• Singapore’s B2B Trade Credit Jeopardized by Bad Debts

  • The evolution of business to business marketing as an industry on its own has greatly enhanced Singapore’s economy. Like all industries, the need for trade credit has necessitated B2B lending but a new report by Atradius says late payments are putting business relationships at risk.

    In the survey, 94.5% of respondents said they extended credit to their B2B customers. This is a higher number than 90.2% posted in the Asia-Pacific region. Most of the credit was forwarded to local B2B customers due to less perception of risk.

    Rising Payment Delays

    According to the report, more businesses extended trade credit to B2B customers but also experienced late invoices. The survey conducted over the year shows that 94% of Singapore respondents grappled with late payment of B2B invoices compared to 90.2% in the Asia-Pacific region. The delay periods according to Atradius also increased tremendously to 40 days in 2015 which is again the longest in the region.

    Singapore's B2B Trade Credit Jeopardized by Bad Debts

    Another notable aspect of the late payments is the fact that domestic B2B customers were more likely to default compared to foreign ones. The figure of very long overdue payments among domestic B2B customers stood at 7.8% of the total B2B credit debt.

    According to the report, most domestic respondents settle past invoices 25 days after the due date while foreign overdue payments are paid on average 23 days past the due date. The level of domestic payment delays has also increased over the past one year according to the survey.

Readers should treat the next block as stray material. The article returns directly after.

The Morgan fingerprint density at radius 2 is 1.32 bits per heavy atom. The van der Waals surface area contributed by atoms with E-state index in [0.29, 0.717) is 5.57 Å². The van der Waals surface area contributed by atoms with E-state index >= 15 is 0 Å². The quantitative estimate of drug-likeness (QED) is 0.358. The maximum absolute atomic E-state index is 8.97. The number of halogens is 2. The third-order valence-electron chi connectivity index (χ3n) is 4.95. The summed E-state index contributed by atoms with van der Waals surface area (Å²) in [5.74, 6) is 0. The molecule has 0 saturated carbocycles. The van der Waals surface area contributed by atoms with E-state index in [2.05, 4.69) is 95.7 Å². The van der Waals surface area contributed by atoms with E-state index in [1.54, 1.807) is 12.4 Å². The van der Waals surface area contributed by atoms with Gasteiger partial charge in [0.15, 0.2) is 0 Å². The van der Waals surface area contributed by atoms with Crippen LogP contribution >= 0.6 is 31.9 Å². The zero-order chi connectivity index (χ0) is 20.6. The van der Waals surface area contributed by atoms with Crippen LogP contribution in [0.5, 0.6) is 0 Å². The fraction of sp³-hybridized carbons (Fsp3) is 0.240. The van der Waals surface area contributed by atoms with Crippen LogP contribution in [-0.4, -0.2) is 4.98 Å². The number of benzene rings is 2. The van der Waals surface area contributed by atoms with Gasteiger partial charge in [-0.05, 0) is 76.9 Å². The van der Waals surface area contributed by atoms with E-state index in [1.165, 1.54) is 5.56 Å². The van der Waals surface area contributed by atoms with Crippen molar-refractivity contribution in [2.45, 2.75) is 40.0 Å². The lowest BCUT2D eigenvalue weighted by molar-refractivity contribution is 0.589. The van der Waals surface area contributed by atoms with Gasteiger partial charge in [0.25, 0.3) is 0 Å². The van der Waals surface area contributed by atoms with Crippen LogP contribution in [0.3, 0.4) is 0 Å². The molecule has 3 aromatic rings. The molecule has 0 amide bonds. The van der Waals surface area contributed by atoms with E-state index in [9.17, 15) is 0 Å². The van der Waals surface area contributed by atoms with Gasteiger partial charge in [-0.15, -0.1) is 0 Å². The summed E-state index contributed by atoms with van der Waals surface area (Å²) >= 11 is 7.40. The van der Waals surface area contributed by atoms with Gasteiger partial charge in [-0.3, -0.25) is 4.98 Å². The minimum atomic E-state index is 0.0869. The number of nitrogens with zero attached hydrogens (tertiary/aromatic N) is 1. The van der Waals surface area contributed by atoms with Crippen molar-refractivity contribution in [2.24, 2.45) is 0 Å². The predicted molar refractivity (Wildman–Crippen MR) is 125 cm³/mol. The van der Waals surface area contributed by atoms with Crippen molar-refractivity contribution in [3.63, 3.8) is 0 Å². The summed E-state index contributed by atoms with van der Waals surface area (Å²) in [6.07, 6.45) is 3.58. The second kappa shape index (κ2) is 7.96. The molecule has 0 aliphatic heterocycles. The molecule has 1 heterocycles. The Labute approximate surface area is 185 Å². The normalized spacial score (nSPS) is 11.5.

Where is the Problem?

    The Atradius Survey cited liquidity problems as the greatest cause of bad debts in B2B lending.  Most businesses have experienced a tough year with MAS, citing manufacturing and construction among those sectors that have been worst affected.

    Almost half of the respondents cite liquidity issues but on the other hand, a large number says that customers delay invoice settlements intentionally. This helps them to cover short-term financing. The other problem largely cited by 44.4% of respondents was complexity in the repayment process. Inefficiency in the banking systems has also been blamed by foreign B2B customers.

    The greatest risk according to business owners is the fact that a large number of late paying B2B customers will default. This exposes Singapore businesses to a lot of risks at a time when global economic uncertainties are already proving a nightmare for local businesses. Compared to the region the trade credit risk for domestic B2B marketers in the country is higher compared to the region.